Techniques in Coloproctology

, Volume 16, Issue 2, pp 119–126

Colovaginal and colovesical fistulae: the diagnostic paradigm


    • Department of SurgeryBarnet and Chase Farm NHS Trust
    • Nuffield Department of Surgical Sciences, Oxford Transplant Centre, Churchill HospitalUniversity of Oxford
  • S. Banerjee
    • Department of SurgeryBarnet and Chase Farm NHS Trust
  • M. Beavan
    • Department of SurgeryBarnet and Chase Farm NHS Trust
  • R. Prentice
    • Department of SurgeryBarnet and Chase Farm NHS Trust
  • V. Vijay
    • Department of SurgeryBarnet and Chase Farm NHS Trust
  • S. J. Warren
    • Department of SurgeryBarnet and Chase Farm NHS Trust
Original Article

DOI: 10.1007/s10151-012-0807-8

Cite this article as:
Holroyd, D.J., Banerjee, S., Beavan, M. et al. Tech Coloproctol (2012) 16: 119. doi:10.1007/s10151-012-0807-8



Colovaginal and colovesical fistulae (CVF) are relatively uncommon conditions, most frequently resulting from diverticular disease or colorectal cancer. A high suspicion of a CVF can usually be obtained from an accurate clinical history. Demonstrating CVF radiologically is often challenging, and patients frequently undergo a multitude of investigations prior to definitive management. The aim of this study was to develop an algorithm for the investigation of suspected CVF in order to improve diagnosis and subsequent management.


Thirty-seven patients from a single NHS Trust with a diagnosis of colovaginal or colovesical fistula were included in the study. Clinical records and imaging were reviewed retrospectively, and data on demographics, symptoms, investigations, management and outcome were collated.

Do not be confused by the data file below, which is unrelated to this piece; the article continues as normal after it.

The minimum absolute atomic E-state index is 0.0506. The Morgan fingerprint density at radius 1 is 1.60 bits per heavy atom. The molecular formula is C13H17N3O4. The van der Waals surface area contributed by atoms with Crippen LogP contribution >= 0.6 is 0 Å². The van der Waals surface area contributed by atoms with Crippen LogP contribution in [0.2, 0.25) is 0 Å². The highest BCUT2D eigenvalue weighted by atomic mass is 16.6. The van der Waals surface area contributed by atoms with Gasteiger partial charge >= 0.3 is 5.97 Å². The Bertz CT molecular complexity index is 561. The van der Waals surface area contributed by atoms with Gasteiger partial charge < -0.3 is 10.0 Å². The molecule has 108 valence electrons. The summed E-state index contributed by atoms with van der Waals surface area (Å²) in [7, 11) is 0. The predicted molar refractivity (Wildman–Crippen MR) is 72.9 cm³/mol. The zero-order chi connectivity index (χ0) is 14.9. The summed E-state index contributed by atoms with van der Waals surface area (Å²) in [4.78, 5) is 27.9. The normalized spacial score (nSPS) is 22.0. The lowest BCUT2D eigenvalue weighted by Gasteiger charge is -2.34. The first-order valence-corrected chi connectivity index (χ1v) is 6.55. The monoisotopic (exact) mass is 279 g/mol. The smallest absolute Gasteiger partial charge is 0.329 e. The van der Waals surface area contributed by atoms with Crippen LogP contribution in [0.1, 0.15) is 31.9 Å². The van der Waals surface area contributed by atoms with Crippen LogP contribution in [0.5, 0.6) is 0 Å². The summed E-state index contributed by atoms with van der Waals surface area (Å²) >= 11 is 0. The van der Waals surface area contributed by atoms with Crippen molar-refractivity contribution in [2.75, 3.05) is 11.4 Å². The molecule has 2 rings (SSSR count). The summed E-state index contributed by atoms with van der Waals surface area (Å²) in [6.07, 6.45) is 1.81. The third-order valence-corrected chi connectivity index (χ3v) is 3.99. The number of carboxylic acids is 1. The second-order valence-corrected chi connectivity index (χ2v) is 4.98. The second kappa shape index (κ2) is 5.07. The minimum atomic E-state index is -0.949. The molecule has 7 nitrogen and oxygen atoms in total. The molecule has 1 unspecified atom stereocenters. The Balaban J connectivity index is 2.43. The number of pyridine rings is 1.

A total of 87.5% patients with a colovesical fistula presented with pathognomic symptoms of faecaluria or pneumaturia. The commonest aetiologies were diverticular disease (72.9%), colonic and gynaecological neoplasia (10.8% each). Computerised tomography (CT) was the most frequently performed investigation (91.9%) and was most sensitive in detecting the fistula (76.5%) and underlying aetiology (94.1%). Colonoscopy was most sensitive in detecting an underlying colonic malignancy (100%). Resectional surgery was performed in 62.1% of cases, although morbidity and 1-year mortality was significant, with rates of 21.7 and 17.4%, respectively.


The diagnosis of CVF is predominately a clinical one, and patients with a suspected CVF are over-investigated. Investigations should be focused on determining aetiology rather than demonstrating the fistulous tract itself. We propose that, in the majority of cases, CT and lower gastrointestinal endoscopy should suffice.


FistulaDiverticular diseaseColorectal cancerInvestigationDiagnosis

Copyright information

© Springer-Verlag 2012